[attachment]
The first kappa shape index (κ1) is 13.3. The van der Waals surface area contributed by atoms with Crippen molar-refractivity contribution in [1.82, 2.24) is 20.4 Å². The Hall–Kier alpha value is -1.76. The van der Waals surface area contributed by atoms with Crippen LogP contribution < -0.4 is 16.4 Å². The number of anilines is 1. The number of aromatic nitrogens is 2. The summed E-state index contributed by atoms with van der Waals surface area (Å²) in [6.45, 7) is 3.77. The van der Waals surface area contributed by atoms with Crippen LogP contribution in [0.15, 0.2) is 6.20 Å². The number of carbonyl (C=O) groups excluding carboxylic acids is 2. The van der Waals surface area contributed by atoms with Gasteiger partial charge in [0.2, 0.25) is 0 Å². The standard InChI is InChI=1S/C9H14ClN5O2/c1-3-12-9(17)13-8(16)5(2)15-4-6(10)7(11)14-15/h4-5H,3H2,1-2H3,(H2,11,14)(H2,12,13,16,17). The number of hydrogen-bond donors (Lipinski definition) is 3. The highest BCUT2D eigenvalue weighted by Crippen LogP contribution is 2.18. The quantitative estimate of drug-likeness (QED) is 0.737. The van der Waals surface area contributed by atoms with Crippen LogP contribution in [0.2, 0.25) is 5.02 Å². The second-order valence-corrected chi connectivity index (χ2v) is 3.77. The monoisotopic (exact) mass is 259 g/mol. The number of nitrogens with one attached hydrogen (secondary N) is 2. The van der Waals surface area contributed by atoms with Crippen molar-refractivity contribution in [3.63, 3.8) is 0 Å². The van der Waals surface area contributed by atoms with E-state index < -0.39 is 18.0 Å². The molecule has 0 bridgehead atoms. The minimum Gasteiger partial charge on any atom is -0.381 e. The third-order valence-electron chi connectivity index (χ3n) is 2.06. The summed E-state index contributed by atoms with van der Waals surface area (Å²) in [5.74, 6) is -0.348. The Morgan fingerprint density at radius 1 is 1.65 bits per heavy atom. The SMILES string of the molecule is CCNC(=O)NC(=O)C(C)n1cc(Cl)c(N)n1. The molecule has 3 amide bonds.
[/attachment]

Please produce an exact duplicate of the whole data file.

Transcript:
The first kappa shape index (κ1) is 13.3. The van der Waals surface area contributed by atoms with Crippen molar-refractivity contribution in [1.82, 2.24) is 20.4 Å². The Hall–Kier alpha value is -1.76. The van der Waals surface area contributed by atoms with Crippen LogP contribution < -0.4 is 16.4 Å². The number of anilines is 1. The number of aromatic nitrogens is 2. The summed E-state index contributed by atoms with van der Waals surface area (Å²) in [6.45, 7) is 3.77. The van der Waals surface area contributed by atoms with Crippen LogP contribution in [0.15, 0.2) is 6.20 Å². The number of carbonyl (C=O) groups excluding carboxylic acids is 2. The van der Waals surface area contributed by atoms with Gasteiger partial charge in [0.2, 0.25) is 0 Å². The standard InChI is InChI=1S/C9H14ClN5O2/c1-3-12-9(17)13-8(16)5(2)15-4-6(10)7(11)14-15/h4-5H,3H2,1-2H3,(H2,11,14)(H2,12,13,16,17). The number of hydrogen-bond donors (Lipinski definition) is 3. The highest BCUT2D eigenvalue weighted by Crippen LogP contribution is 2.18. The quantitative estimate of drug-likeness (QED) is 0.737. The van der Waals surface area contributed by atoms with Crippen LogP contribution in [0.2, 0.25) is 5.02 Å². The second-order valence-corrected chi connectivity index (χ2v) is 3.77. The monoisotopic (exact) mass is 259 g/mol. The number of nitrogens with one attached hydrogen (secondary N) is 2. The van der Waals surface area contributed by atoms with Crippen molar-refractivity contribution in [3.63, 3.8) is 0 Å². The van der Waals surface area contributed by atoms with E-state index < -0.39 is 18.0 Å². The molecule has 0 bridgehead atoms. The minimum Gasteiger partial charge on any atom is -0.381 e. The third-order valence-electron chi connectivity index (χ3n) is 2.06. The summed E-state index contributed by atoms with van der Waals surface area (Å²) in [5.74, 6) is -0.348. The Morgan fingerprint density at radius 1 is 1.65 bits per heavy atom. The SMILES string of the molecule is CCNC(=O)NC(=O)C(C)n1cc(Cl)c(N)n1. The molecule has 3 amide bonds.